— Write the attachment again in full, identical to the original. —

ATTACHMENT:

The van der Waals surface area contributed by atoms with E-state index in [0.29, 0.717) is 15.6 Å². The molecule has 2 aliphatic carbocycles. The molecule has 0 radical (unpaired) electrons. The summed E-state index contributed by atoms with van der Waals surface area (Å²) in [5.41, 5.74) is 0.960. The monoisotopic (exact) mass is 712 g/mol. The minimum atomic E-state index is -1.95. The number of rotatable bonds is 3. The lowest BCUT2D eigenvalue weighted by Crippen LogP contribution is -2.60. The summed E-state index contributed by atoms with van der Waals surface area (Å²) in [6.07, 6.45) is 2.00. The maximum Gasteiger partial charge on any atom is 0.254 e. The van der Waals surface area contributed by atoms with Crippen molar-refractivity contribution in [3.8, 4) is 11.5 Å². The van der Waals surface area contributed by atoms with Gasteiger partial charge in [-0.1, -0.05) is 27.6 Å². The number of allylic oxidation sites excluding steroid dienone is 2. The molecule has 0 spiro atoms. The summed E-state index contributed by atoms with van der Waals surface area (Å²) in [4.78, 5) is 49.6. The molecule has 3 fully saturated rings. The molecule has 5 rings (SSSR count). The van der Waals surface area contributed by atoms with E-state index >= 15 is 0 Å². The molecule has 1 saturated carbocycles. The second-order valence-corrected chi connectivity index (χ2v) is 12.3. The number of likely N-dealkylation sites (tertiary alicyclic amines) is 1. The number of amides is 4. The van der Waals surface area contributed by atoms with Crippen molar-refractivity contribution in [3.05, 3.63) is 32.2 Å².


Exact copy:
The van der Waals surface area contributed by atoms with E-state index in [0.29, 0.717) is 15.6 Å². The molecule has 2 aliphatic carbocycles. The molecule has 0 radical (unpaired) electrons. The summed E-state index contributed by atoms with van der Waals surface area (Å²) in [5.41, 5.74) is 0.960. The monoisotopic (exact) mass is 712 g/mol. The minimum atomic E-state index is -1.95. The number of rotatable bonds is 3. The lowest BCUT2D eigenvalue weighted by Crippen LogP contribution is -2.60. The summed E-state index contributed by atoms with van der Waals surface area (Å²) in [6.07, 6.45) is 2.00. The maximum Gasteiger partial charge on any atom is 0.254 e. The van der Waals surface area contributed by atoms with Crippen molar-refractivity contribution in [3.8, 4) is 11.5 Å². The van der Waals surface area contributed by atoms with Gasteiger partial charge in [-0.1, -0.05) is 27.6 Å². The number of allylic oxidation sites excluding steroid dienone is 2. The molecule has 0 spiro atoms. The summed E-state index contributed by atoms with van der Waals surface area (Å²) in [4.78, 5) is 49.6. The molecule has 3 fully saturated rings. The molecule has 5 rings (SSSR count). The van der Waals surface area contributed by atoms with E-state index >= 15 is 0 Å². The molecule has 1 saturated carbocycles. The second-order valence-corrected chi connectivity index (χ2v) is 12.3. The number of likely N-dealkylation sites (tertiary alicyclic amines) is 1. The number of amides is 4. The van der Waals surface area contributed by atoms with Crippen molar-refractivity contribution in [3.05, 3.63) is 32.2 Å².